package guru.springframework.blog.contextrefresh;

import org.springframework.boot.SpringApplication;
import org.springframework.boot.autoconfigure.SpringBootApplication;
import org.springframework.context.ConfigurableApplicationContext;

@SpringBootApplication
public class ContextRefresehedApplication {
    public static void main(String[] args) {
        ConfigurableApplicationContext ctx = SpringApplication.run(ContextRefresehedApplication.class, args);
        EventHolderBean bean = ctx.getBean(EventHolderBean.class);
        System.out.println("Event Processed?? - " + bean.getEventFired());
    }
}

Output

In the output, you can see my console messages.

   .   ____          _            __ _ _
 /\\ / ___'_ __ _ _(_)_ __  __ _ \ \ \ \
( ( )\___ | '_ | '_| | '_ \/ _` | \ \ \ \
 \\/  ___)| |_)| | | | | || (_| |  ) ) ) )
  '  |____| .__|_| |_|_| |_\__, | / / / /
 =========|_|==============|___/=/_/_/_/
 :: Spring Boot ::        (v1.2.3.RELEASE)

2015-06-12 17:24:47.158  INFO 14158 --- [           main] g.s.b.c.ContextRefresehedApplication     : Starting ContextRefresehedApplication on Johns-MacBook-Pro.local with PID 14158 (/Users/jt/src/springframework.guru/blogposts/target/classes started by jt in /Users/jt/src/springframework.guru/blogposts)
2015-06-12 17:24:47.217  INFO 14158 --- [           main] s.c.a.AnnotationConfigApplicationContext : Refreshing org.spring[email protected]e874448: startup date [Fri Jun 12 17:24:47 EDT 2015]; root of context hierarchy
2015-06-12 17:24:48.484  INFO 14158 --- [           main] o.s.j.e.a.AnnotationMBeanExporter        : Registering beans for JMX exposure on startup
Context Event Received
2015-06-12 17:24:48.564  INFO 14158 --- [           main] g.s.b.c.ContextRefresehedApplication     : Started ContextRefresehedApplication in 1.804 seconds (JVM running for 2.454)
Event Processed?? - true
2015-06-12 17:24:48.566  INFO 14158 --- [       Thread-1] s.c.a.AnnotationConfigApplicationContext : Closing org.spring[email protected]e874448: startup date [Fri Jun 12 17:24:47 EDT 2015]; root of context hierarchy
2015-06-12 17:24:48.567  INFO 14158 --- [       Thread-1] o.s.j.e.a.AnnotationMBeanExporter        : Unregistering JMX-exposed beans on shutdown

Process finished with exit code 0

Testing the Spring Event Bean

I can also set this up in a JUnit test. This will actually run outside of Spring Boot and in a normal Spring context.

To do this I need to set up a simple Java configuration bean for my test.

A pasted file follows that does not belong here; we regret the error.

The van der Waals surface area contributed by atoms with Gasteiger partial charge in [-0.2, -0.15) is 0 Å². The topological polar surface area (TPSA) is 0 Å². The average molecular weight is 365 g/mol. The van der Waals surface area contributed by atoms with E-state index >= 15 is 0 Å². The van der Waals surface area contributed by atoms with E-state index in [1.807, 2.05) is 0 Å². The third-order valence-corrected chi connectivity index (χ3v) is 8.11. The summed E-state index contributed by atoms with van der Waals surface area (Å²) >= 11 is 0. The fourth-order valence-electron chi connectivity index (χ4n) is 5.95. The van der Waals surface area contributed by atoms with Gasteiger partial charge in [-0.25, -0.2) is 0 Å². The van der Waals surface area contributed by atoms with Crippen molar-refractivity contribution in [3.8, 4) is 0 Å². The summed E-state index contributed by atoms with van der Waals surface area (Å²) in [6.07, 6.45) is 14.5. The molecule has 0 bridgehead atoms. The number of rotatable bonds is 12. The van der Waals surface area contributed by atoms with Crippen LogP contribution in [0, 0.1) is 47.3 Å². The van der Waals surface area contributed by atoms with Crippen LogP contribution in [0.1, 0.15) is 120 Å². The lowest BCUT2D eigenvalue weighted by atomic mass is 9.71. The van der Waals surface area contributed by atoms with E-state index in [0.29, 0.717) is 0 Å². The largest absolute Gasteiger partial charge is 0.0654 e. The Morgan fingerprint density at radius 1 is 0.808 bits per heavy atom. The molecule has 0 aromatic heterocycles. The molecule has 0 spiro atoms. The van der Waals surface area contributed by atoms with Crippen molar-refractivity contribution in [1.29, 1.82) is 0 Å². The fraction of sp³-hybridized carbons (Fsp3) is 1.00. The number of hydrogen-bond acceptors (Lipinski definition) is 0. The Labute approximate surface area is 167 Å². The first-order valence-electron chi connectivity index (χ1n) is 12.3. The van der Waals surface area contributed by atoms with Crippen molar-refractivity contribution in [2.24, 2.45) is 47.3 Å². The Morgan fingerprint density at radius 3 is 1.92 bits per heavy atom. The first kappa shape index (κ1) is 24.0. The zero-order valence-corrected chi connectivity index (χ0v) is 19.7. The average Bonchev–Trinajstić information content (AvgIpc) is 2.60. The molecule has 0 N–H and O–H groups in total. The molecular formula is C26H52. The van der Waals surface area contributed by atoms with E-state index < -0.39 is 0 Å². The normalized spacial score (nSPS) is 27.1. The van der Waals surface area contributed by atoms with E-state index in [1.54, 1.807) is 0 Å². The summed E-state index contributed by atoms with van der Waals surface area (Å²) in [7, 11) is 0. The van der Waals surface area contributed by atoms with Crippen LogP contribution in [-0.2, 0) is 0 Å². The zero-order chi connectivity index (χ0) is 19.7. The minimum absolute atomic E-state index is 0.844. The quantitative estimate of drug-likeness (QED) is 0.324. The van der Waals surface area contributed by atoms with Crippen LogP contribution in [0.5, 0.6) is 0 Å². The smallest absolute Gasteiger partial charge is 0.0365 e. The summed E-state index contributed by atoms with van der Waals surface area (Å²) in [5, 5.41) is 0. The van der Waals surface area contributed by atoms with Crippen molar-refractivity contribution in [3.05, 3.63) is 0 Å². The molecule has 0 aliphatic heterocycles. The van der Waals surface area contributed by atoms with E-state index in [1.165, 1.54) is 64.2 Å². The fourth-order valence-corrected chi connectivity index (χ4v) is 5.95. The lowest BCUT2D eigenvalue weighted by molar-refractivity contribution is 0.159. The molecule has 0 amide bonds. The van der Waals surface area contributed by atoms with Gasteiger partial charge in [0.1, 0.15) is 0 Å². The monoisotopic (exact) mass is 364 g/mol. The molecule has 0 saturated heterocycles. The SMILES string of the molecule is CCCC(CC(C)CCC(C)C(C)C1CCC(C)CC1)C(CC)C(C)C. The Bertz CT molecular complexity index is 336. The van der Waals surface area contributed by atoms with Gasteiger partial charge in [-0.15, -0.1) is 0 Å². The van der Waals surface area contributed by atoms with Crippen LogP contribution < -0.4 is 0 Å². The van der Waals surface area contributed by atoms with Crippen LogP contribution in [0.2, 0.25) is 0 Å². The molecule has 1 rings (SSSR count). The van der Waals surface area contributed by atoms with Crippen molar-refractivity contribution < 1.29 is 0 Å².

ContextRefreshConfig.java

package guru.springframework.blog.contextrefresh.config;

import org.springframework.context.annotation.ComponentScan;
import org.springframework.context.annotation.Configuration;

@Configuration
@ComponentScan("guru.springframework.blog.contextrefresh")
public class ContextRefreshConfig {
}

ContextRefresehedListenerTest.java

Here I have a simple JUnit test which brings up the Spring Context and gets an instance of the Event Holder Bean. I check to make sure the event fired is set to true, proving the bean did, in fact, get manipulated by the event listener.

package guru.springframework.blog.contextrefresh;

import guru.springframework.blog.contextrefresh.config.ContextRefreshConfig;
import org.junit.Test;
import org.junit.runner.RunWith;
import org.springframework.beans.factory.annotation.Autowired;
import org.springframework.test.context.ContextConfiguration;
import org.springframework.test.context.junit4.SpringJUnit4ClassRunner;

import static org.junit.Assert.*;

@RunWith(SpringJUnit4ClassRunner.class)
@ContextConfiguration(classes = {ContextRefreshConfig.class})
public class ContextRefreshedListenerTest {

    private EventHolderBean eventHolderBean;

    @Autowired
    public void setEventHolderBean(EventHolderBean eventHolderBean) {
        this.eventHolderBean = eventHolderBean;
    }

    @Test
    public void testContext(){
         assertTrue(eventHolderBean.getEventFired());
    }
}

Test Output

In the output of the test, I can see the console output of the event listener.

 17:32:18.902 [main] DEBUG o.s.b.f.s.DefaultListableBeanFactory - Returning cached instance of singleton bean 'lifecycleProcessor'
17:32:18.903 [main] DEBUG o.s.b.f.s.DefaultListableBeanFactory - Returning cached instance of singleton bean 'contextRefreshedListener'
Context Event Received
17:32:18.905 [main] DEBUG o.s.c.e.PropertySourcesPropertyResolver - Searching for key 'spring.liveBeansView.mbeanDomain' in [systemProperties]
17:32:18.906 [main] DEBUG o.s.c.e.PropertySourcesPropertyResolver - Searching for key 'spring.liveBeansView.mbeanDomain' in [systemEnvironment]